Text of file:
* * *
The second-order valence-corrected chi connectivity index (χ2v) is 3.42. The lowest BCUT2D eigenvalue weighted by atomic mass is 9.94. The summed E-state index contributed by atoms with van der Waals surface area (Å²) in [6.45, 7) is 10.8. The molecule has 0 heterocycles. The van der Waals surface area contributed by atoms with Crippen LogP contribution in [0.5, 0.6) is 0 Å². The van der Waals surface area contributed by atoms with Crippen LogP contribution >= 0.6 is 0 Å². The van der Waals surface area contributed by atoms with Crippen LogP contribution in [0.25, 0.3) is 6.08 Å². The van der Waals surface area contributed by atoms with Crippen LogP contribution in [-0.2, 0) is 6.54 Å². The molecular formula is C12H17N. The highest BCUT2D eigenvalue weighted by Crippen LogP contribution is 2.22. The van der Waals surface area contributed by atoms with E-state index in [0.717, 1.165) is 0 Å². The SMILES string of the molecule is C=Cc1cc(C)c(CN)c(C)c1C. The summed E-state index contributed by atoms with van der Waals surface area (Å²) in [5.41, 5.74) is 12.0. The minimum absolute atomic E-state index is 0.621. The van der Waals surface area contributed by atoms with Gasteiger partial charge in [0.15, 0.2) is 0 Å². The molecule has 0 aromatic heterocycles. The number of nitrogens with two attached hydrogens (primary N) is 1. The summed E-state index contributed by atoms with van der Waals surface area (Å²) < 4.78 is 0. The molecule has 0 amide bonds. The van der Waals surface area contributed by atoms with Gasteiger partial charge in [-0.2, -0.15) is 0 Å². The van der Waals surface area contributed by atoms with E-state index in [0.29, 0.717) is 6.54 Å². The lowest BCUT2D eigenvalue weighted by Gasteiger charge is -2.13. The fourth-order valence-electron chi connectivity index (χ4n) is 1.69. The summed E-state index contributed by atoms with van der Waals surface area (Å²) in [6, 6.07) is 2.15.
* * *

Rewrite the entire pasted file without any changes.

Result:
The second-order valence-corrected chi connectivity index (χ2v) is 3.42. The lowest BCUT2D eigenvalue weighted by atomic mass is 9.94. The summed E-state index contributed by atoms with van der Waals surface area (Å²) in [6.45, 7) is 10.8. The molecule has 0 heterocycles. The van der Waals surface area contributed by atoms with Crippen LogP contribution in [0.5, 0.6) is 0 Å². The van der Waals surface area contributed by atoms with Crippen LogP contribution >= 0.6 is 0 Å². The van der Waals surface area contributed by atoms with Crippen LogP contribution in [0.25, 0.3) is 6.08 Å². The van der Waals surface area contributed by atoms with Crippen LogP contribution in [-0.2, 0) is 6.54 Å². The molecular formula is C12H17N. The highest BCUT2D eigenvalue weighted by Crippen LogP contribution is 2.22. The van der Waals surface area contributed by atoms with E-state index in [0.717, 1.165) is 0 Å². The SMILES string of the molecule is C=Cc1cc(C)c(CN)c(C)c1C. The summed E-state index contributed by atoms with van der Waals surface area (Å²) in [5.41, 5.74) is 12.0. The minimum absolute atomic E-state index is 0.621. The van der Waals surface area contributed by atoms with Gasteiger partial charge in [0.15, 0.2) is 0 Å². The molecule has 0 aromatic heterocycles. The number of nitrogens with two attached hydrogens (primary N) is 1. The summed E-state index contributed by atoms with van der Waals surface area (Å²) < 4.78 is 0. The molecule has 0 amide bonds. The van der Waals surface area contributed by atoms with Gasteiger partial charge in [-0.2, -0.15) is 0 Å². The van der Waals surface area contributed by atoms with E-state index in [0.29, 0.717) is 6.54 Å². The lowest BCUT2D eigenvalue weighted by Gasteiger charge is -2.13. The fourth-order valence-electron chi connectivity index (χ4n) is 1.69. The summed E-state index contributed by atoms with van der Waals surface area (Å²) in [6, 6.07) is 2.15.